Get ready for a possible 'second wave' of that massive global cyberattack

May 18, 2017, 00:22
Get ready for a possible 'second wave' of that massive global cyberattack

While those unaffected by the attack should be okay as long as they obtain the relevant patch, for those already affected or those unable to obtain the fix, researchers had recently found a temporary solution preventing the further spread of infections, which the malware has now evolved around.

U.S. President Donald Trump on Friday night ordered his homeland security adviser, Tom Bossert, to convene an "emergency meeting" to assess the threat posed by the global attack, a senior administration official told Reuters.

"We have seen vulnerabilities stored by the CIA show up on WikiLeaks, and now this vulnerability stolen from the USA military intelligence organisation National Security Agency (NSA) has affected customers around the world", Smith wrote. And while Microsoft said it had already released a security update to patch the vulnerability one month earlier, the sequence of events fed speculation that the NSA hadn't told the us tech giant about the security risk until after it had been stolen.

"Repeatedly, exploits in the hands of governments have leaked into the public domain and caused widespread damage".

United Kingdom defense secretary Michael Fallon said Sunday that Britain's nuclear submarines were safe from cyberattack.

Steve Grobman of the security company McAfee said forensics experts are looking at how the ransomware was written and how it was run.

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Interior Ministry: The Russian Interior Ministry acknowledged a ransomware attack on its computers, adding that less than 1% of computers were affected.

"You are dealing with a criminal", he said. An unidentified young cybersecurity researcher claimed to help halt WannaCry's spread by activating a so-called "kill switch".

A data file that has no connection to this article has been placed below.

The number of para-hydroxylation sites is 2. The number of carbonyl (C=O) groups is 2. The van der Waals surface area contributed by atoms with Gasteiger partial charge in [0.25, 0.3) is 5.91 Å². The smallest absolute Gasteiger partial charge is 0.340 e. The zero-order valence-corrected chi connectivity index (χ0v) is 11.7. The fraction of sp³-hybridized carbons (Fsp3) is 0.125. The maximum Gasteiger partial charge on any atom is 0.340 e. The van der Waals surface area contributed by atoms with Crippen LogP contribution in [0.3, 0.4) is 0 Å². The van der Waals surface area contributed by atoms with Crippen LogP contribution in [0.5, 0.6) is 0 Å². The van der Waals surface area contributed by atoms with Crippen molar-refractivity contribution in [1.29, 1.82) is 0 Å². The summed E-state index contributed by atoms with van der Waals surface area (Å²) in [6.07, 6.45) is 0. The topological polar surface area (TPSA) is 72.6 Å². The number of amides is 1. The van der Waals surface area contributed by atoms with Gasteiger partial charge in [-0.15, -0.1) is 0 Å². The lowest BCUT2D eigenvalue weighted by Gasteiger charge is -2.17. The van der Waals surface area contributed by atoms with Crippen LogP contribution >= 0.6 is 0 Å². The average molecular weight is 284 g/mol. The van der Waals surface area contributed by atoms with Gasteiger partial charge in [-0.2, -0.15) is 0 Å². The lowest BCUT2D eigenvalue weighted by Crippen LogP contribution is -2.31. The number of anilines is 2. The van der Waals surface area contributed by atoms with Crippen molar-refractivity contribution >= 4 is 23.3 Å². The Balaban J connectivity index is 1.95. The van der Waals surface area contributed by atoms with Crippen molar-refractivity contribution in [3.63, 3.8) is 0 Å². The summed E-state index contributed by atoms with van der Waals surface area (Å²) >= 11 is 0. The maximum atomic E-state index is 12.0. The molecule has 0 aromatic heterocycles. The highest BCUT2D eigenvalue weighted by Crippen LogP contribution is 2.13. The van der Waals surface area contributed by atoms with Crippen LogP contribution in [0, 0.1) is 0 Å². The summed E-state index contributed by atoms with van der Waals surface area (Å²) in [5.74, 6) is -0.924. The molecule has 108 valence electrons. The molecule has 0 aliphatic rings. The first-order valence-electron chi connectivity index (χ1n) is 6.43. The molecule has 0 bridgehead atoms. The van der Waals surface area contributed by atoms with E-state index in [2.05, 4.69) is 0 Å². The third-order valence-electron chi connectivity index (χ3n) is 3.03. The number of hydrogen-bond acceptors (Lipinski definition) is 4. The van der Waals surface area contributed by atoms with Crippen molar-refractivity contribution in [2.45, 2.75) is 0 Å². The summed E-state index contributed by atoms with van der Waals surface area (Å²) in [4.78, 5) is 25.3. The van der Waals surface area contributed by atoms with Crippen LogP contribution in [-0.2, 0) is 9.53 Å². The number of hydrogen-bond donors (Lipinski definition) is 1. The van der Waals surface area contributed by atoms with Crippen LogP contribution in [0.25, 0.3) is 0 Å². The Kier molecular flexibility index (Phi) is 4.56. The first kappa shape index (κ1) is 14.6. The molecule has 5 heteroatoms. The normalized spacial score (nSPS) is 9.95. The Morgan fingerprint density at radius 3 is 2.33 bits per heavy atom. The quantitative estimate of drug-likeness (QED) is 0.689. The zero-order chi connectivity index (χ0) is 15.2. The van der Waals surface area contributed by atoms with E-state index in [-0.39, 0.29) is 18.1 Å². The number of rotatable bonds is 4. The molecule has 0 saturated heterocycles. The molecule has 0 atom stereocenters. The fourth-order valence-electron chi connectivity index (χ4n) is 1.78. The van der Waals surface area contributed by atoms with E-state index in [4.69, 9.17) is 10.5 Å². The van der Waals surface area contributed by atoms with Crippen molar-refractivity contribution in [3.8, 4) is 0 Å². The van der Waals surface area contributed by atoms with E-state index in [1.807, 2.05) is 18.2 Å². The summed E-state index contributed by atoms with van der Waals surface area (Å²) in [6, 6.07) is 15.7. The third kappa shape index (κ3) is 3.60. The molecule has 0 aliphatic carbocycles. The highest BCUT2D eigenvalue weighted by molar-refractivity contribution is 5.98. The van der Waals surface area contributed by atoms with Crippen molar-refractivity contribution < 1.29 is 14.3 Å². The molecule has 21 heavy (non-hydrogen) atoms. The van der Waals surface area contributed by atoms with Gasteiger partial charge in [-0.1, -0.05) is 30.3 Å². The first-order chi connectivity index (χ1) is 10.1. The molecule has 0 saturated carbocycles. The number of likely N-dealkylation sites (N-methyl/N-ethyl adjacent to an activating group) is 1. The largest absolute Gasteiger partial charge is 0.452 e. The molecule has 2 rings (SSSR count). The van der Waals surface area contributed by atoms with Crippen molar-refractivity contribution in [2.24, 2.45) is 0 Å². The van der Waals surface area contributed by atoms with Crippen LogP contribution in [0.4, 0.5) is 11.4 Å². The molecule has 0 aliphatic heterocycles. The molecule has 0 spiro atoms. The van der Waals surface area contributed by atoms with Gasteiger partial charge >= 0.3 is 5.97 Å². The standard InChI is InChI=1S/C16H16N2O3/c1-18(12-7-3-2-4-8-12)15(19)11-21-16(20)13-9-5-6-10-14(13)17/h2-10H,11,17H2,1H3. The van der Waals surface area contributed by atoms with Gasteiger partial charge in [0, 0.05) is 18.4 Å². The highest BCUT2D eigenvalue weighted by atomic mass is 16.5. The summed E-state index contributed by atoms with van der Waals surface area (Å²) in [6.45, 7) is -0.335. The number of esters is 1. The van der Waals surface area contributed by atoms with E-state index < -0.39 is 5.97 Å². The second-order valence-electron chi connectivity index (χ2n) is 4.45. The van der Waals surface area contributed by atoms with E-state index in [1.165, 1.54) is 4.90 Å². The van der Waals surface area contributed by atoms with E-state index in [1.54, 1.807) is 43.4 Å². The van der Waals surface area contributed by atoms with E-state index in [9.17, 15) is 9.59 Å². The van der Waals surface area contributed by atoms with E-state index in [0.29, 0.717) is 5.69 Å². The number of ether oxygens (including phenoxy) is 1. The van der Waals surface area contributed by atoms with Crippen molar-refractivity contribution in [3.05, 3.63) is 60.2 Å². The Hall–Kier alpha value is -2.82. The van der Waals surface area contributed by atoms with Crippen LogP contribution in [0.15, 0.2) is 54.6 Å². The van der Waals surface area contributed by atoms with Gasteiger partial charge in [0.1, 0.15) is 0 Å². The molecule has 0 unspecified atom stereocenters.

Friday's attack largely hit businesses and large organizations: United Kingdom hospitals, a Spanish telecom, FedEx, the Russian Interior Ministry.

The massive ransomware attacks that started late Friday have locked people out of their computers and demanded hundreds of dollars from the users before they could regain control.

James Clapper told ABC's "This Week" on Sunday that he expects similar attacks to become a growing problem in the future.

An exterior view shows the main entrance of St Bartholomew's Hospital, in London, one of the hospitals whose computer systems were affected by a cyberattack, Friday, May 12, 2017.

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It is believed to be the biggest online extortion recorded.

Clapper, who served as intelligence director under President Barack Obama, calls it a "very serious, serious problem".

The attack is unique, according to Wainwright, because it combines ransomware with a worm function, meaning once one machine is infected, the entire internal network is scanned and other vulnerable machines are infected.

The ransomware attack has affected more than 200,000 victims in 150 countries, said Rob Wainwright, head of law enforcement agency Europol. But how much do individuals need to worry about their personal computers being targeted? He said it was too early to say who was behind the onslaught and what their motivation was, aside from the obvious demand for money.

"Since this WannaCry attack has been so effective thus far, it is quite likely that this is the first of many ransomware attacks that leverage exploits to effectively spread their payloads throughout the Internet".

It's on track to be one of the biggest recorded ransomware attacks ever, with tens of thousands of infected computers in almost 100 countries.

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Chinese media are reporting that the global "ransomware" virus attacked many university networks in China.

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